What’s Islamic finance?

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Islamic finance complies with Islamic laws and prohibits charging or paying interest. Banks use creative techniques to get around the ban on interest, such as buying a house or car and leasing it to a customer. Islamic finance began in Egypt and spread to the Middle East, but there is debate in the Muslim community about its acceptability.

Islamic finance is a form of finance that complies with Islamic laws surrounding money and the practice of doing business. Islamic finance is also known as Islamic banking, and several financial companies around the world offer Islamic banking services to Muslim customers, especially in the Middle East. However, you don’t necessarily have to be a Muslim to take advantage of Islamic finance, and some non-Muslims find the terms of Islamic finance more agreeable than those of secular banking and finance arrangements.

Two issues of Islamic law preoccupy the Islamic banking sector. The first is riba, which is usually translated as “usury”, better known as “exploiting interest”. Islamic law specifically prohibits charging or paying interest, and since most loans include an interest rate, devout Muslims cannot use traditional finance to buy cars and houses or to fund an education. Muslim law also prohibits engaging in haraam or prohibited business practices, which include the manufacture and sale of alcohol and pornography.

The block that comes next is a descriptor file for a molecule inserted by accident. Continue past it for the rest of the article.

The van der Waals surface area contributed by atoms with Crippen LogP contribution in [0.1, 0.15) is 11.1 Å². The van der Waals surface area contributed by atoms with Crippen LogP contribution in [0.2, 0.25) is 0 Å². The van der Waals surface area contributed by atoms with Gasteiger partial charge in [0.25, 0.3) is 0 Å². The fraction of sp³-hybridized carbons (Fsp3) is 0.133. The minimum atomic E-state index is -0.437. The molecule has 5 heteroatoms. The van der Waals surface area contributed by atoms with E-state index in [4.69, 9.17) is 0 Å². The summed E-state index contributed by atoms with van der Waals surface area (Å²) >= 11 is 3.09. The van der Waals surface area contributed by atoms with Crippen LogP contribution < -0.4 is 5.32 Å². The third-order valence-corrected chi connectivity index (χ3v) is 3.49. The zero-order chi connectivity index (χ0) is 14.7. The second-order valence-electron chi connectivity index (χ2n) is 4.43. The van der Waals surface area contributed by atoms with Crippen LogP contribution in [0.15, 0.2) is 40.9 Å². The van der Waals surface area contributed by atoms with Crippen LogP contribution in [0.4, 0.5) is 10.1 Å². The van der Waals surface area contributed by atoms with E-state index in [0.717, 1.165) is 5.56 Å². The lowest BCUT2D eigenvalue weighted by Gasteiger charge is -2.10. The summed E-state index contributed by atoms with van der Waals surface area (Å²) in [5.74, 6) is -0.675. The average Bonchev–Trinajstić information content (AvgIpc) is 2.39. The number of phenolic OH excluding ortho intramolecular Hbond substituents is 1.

Banking institutions offering Islamic finance pledge not to involve their funds in haraam industries, so that Muslims can avoid contamination of prohibited businesses. They also use a variety of creative techniques to get around the ban on paying interest so that Muslims can still obtain loans and financial assistance.

For example, a bank might buy a house or car and lease it to a customer or sell it in installments at a profit. Since the bank is not charging interest, the loan is considered acceptable. A bank may also offer a business loan in exchange for a share of profits for a specified period, distinguishing it as a fee rather than interest. A variety of other techniques can be used in Islamic finance to connect the Muslim community to sources of loans that can be used for improvements.

Islamic finance began in Egypt and spread from there to the Middle East as Muslims began to see the appeal of religiously acceptable finance. There is some debate in the Muslim community as to whether or not Islamic finance is entirely acceptable, however. Some people argue that riba is a term with a fluid and unclear definition, and that the Qur’an prohibits engaging in lending in general, not just usurious interest. Others feel that without the Islamic bank, the Muslim world would not have the opportunity to compete on an equal footing due to lack of financial liquidity, so the benefits of Islamic finance far outweigh the possible disadvantages.

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